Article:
Bonded | Devotion #5: Brotherly Love
Max Sinclair | Children’s Director
Brotherly love is a term to talk about a love for humanity and compassion for your fellow man. Most would say that brotherly love in a family is always present, that it is never absent, but I can tell you first hand that it is not. My father’s side of the family is that part of the family that most in the church probably do not want to talk about or meet. Most are alcoholics, a few believe, but they are those Christmas and Easter Christians. Growing up my Dad would take us to a few things here and there, but mostly we stayed in Michigan away from the house my dad grew up in Wisconsin. Around October of 2013, I got a phone call from my dad saying that his dad had passed away and the funeral was later that week. Now, I adored my grandfather; he was a smart, diligent, good man who worked hard. When I heard the news, I was broken but held myself together. I got on a plane meeting my parents and sister in Chicago where we drove up to the Green Bay area. As we arrived, I remember that the drinking had already started, my father was angry to be around them, he did not care for this behavior and tried for most of my life to protect my sister and me from it, but as the funeral ended, my father in anger cut his family out of his life. This affected not just them but my view of them. Now I am trying to reach back out, to try to re-establish that lost connection, but it is something that is so very difficult to do.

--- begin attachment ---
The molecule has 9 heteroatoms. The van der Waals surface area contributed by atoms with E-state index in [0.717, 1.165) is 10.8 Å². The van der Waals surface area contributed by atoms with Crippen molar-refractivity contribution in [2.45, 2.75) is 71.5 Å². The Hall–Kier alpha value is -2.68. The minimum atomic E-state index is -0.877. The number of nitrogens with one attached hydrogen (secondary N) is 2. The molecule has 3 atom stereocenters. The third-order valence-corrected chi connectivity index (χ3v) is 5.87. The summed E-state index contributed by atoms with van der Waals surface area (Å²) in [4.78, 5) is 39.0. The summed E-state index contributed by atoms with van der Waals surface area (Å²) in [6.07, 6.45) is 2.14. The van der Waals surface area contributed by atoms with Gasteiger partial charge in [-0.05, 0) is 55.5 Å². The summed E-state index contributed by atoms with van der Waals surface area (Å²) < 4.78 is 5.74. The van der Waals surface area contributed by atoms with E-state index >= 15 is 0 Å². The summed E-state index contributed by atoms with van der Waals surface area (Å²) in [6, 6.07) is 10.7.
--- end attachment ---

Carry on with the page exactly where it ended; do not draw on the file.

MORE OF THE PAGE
Brotherly love in a family is what holds us together; it is what keeps us together. We see today so many broken families, and broken homes because we can not see the sanctity of brotherly love, yet brotherly love is not something easy. As I was studying for this lesson, I kept finding myself remembering an old sermon by Pastor Jim Combs. His message was that a sword from a brother is hard to take and that at certain times advice and love from your family is not always what you want to hear. We can see this story played out in 1 Samuel 20:14-15 (CSB) where David, who was not yet king, made a covenant with his predecessor’s son, Jonathan. Even though they were not family, the Bible tells us that they loved each other as they loved themselves.
They loved each other so much that when God’s hand had departed from Saul and came upon David, they still maintained their love and devotion to each other. “If I continue to live show me kindness from the LORD, but if I die, don’t ever withdraw your kindness from my household-not even when the lord cuts off every one of David’s enemies from the face of the earth.” This act of brotherly love is significant because at this time when a new king came to power they would usually kill off all political rivals so that they could consolidate power. Instead of killing Jonathan, David acted with love to his brother and spared him and his house. Saul would later die at the hands of the Philistines along with his son, Jonathan. Mephibosheth, Jonathan’s son, would come to live in David’s house, eat from his table, and be given high honor in the house of David. This is something that we need to exercise in our families today. We need to start looking to help out our family, extend that brotherly love to create a united front from the evil that tries to assail the family every day.